Built 1876/78 by Victoria Shipbuilding Co, Passage West, Cork; length 91 feet, breadth 21 feet depth 11 feet; construction composite: iron frame, two thicknesses of 3 inch teak, sheathed with yellow metal; steel mast and fixed lantern; mizzen mast carrying day mark; cost £7,500; sold in 1942 to Belfast Harbour Commissioners, re named Lady Dixon. Established as Belfast pilot station, moored south of Carrickfergus from 1943 to 1959 with light & fog signal. Subsequently owned by Peter Horlock and moored at Mistley on the River Orwell in England. Subsequently sold to Graham Reeve and moored at Milton Creek near Sittingbourne. Bought c. 1990 by Terry Middleton who renamed her The Lady Dixonand moored at Hoo Marina, near Chatham on the River Medway in Kent. Sold to Gary and Christina Burton in 2008 and renamed Lady December and still moored at Hoo, Nr Rochester in Kent.

19.Torch
Built 1881 by Milford Haven Co, Milford Haven; length 91 feet, breadth 21 feet, depth 11 feet; construction composite: iron frame, two thicknesses of 3 inch teak, sheathed with yellow metal; steel mast and fixed lantern; mizzen mast carrying day mark; cost £8,100; sold in 1945 to Hammond Lane, Dublin and scrapped.

20.Puffin
Built 1886/87 by Schlesinger Davis & Co; Wallsend; length 91 feet, breadth 21 feet, depth 11 ¼ feet; construction composite; cost £6,000; sank during storm on Daunt, 8th October 1896, crew of 7 lost. Salvaged by Ensor & Sons. Beached at Rushbrooke, sold 27th October 1897 to Ensor and scrapped on beach.

21.Shearwater
Built 1893/94 by Allsup & Sons, Preston; length 96 feet breadth 22 2/3 feet, depth 11¾ feet; construction steel hull sheathed with teak and fastened with naval brass bolts tapped, sheathed with muntz metal; one watertight bulkhead; steel mast and fixed lantern; mizzen mast carrying day mark; cost £7,900; sold in 1955 to Hendron Brothers Dublin and scrapped.

22.Guillemot
Built 1893/94 by Allsup & Sons, Preston; length 96 feet breadth 22 2/3 feet, depth 11 ¾ feet; construction steel hull sheathed with teak and fastened with naval brass bolts tapped, teak planking, sheathed with muntz metal; cost £7,900; sunk by a German submarine 28th March 1917 when stationed at SOUTH ARKLOW.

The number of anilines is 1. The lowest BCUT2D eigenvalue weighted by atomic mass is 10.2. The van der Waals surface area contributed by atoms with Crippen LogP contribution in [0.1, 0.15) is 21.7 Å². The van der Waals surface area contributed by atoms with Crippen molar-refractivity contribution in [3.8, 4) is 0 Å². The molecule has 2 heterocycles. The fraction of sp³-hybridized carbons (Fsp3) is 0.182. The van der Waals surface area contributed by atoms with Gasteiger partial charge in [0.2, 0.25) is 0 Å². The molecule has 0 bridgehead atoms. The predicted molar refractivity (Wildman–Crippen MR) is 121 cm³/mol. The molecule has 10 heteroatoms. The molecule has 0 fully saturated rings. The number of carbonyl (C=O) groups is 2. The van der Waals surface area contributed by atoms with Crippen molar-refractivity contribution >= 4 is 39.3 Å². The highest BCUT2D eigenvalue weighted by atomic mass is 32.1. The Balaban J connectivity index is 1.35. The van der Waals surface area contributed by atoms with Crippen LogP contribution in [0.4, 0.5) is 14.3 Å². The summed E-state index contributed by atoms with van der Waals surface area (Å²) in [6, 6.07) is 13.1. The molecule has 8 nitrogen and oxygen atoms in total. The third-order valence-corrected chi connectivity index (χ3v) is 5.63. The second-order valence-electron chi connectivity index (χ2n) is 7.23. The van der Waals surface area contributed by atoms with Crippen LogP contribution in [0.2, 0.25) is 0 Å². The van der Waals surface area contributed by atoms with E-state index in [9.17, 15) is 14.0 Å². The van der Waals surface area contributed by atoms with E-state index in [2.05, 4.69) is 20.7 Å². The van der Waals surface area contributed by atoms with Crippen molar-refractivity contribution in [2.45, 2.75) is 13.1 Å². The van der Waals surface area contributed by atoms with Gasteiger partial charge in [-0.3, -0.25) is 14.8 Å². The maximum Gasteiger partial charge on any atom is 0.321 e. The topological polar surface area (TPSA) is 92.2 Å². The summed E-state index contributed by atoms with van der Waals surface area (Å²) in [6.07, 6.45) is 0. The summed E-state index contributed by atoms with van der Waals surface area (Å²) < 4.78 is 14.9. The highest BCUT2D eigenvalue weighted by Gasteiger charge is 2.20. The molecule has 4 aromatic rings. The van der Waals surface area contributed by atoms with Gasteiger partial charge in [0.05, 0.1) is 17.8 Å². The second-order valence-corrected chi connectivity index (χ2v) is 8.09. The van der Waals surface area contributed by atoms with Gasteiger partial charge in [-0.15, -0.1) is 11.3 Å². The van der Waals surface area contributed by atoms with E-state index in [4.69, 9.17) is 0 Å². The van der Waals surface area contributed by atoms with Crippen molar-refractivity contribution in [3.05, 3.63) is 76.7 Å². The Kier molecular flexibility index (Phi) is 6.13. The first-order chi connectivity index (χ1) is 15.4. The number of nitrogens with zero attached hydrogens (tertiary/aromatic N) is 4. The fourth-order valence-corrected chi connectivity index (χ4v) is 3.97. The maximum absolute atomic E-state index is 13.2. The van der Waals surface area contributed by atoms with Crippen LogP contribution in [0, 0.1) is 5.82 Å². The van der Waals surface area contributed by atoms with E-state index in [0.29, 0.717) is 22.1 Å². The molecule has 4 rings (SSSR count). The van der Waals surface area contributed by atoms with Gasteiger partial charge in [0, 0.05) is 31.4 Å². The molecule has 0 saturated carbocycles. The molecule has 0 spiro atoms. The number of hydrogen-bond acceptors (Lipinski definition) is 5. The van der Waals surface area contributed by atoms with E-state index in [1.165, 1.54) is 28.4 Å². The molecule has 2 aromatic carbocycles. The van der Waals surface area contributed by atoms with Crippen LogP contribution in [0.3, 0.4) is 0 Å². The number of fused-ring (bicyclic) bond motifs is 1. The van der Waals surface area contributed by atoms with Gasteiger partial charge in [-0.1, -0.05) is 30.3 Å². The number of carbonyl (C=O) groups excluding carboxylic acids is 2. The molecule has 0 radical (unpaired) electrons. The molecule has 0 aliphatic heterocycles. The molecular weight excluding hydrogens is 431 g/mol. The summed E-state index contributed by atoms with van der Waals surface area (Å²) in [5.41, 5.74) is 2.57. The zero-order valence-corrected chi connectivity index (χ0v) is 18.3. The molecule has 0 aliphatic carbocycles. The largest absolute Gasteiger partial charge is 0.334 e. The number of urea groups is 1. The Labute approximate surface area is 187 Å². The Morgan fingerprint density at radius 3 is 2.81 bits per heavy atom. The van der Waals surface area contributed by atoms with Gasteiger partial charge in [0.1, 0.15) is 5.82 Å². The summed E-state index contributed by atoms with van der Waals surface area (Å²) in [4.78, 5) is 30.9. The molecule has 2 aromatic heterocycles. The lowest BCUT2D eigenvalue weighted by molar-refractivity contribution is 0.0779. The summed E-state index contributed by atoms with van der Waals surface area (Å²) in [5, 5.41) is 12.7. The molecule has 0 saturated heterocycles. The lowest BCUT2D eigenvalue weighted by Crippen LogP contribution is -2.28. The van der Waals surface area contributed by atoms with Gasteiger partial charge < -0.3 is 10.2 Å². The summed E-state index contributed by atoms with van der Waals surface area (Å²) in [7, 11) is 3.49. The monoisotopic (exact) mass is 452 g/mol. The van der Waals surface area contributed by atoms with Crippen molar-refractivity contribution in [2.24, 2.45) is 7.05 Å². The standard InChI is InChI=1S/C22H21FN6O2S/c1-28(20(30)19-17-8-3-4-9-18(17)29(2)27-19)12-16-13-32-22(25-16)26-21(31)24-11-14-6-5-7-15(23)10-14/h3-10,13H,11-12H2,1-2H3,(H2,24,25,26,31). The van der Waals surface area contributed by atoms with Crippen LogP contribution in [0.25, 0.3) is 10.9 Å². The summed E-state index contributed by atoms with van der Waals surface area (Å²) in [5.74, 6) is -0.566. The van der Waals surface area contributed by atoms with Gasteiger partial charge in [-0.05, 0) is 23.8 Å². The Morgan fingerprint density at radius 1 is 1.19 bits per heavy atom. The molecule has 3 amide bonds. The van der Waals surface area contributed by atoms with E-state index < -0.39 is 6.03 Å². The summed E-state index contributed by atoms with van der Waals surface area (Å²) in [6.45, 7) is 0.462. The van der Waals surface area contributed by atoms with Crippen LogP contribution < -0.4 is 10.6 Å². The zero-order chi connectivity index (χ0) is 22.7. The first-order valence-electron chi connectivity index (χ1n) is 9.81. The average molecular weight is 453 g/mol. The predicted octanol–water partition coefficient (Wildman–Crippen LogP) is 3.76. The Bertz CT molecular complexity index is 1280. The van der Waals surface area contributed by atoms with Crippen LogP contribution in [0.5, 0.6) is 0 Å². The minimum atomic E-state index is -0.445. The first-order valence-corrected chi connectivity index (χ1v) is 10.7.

23.Kittiwake
Built 1897/98 by Allsup & Sons, Preston; length 96 feet breadth 24 feet, depth 12 feet; construction steel hull sheathed with teak and fastened with naval brass bolts tapped, teak planking, sheathed with muntz metal; one watertight bulkhead; steel mast and fixed lantern; mizzen mast carrying day mark; cost £7,900; the first Irish lightvessel to have an engine to work the windlass and the first fitted with oil engines for the siren; sold in 1956 to Hendron Brothers, Dublin and scrapped.

24.Seagull
Built 1900/01 by Allsup & Sons, Preston; length 96 feet breadth 24 feet, depth 12 feet; construction steel hull sheathed with teak and fastened with naval brass bolts tapped, teak planking, sheathed with muntz metal; one watertight bulkhead; steel mast and fixed lantern; mizzen mast carrying day mark; cost £9,890; sold in 1956 to Van Den Bossche, Belgium and scrapped.

25.Fulmar
Built 1903/04 by J. Reid, Glasgow; length 96 feet, breadth 23 feet, depth 12¼ feet; construction iron shell and floors, steel framing; five watertight bulkheads; steel mast and fixed lantern; mizzen mast carrying day mark; cost £6,600; sold in 1964 to Hammond Lane, Dublin and scrapped.

26.Comet
Built 1904 by J. Reid, Glasgow; length 96 feet, breadth 23 feet, depth 12¼ feet; construction iron shell and floors, steel framing; five watertight bulkheads; steel mast and fixed lantern; mizzen mast carrying day mark; cost £6,740; sold in 1965 to Turner & Hickman, Glasgow (Shipbrokers) and subsequently used as a broadcasting station by Radio Scotland.

27.Penguin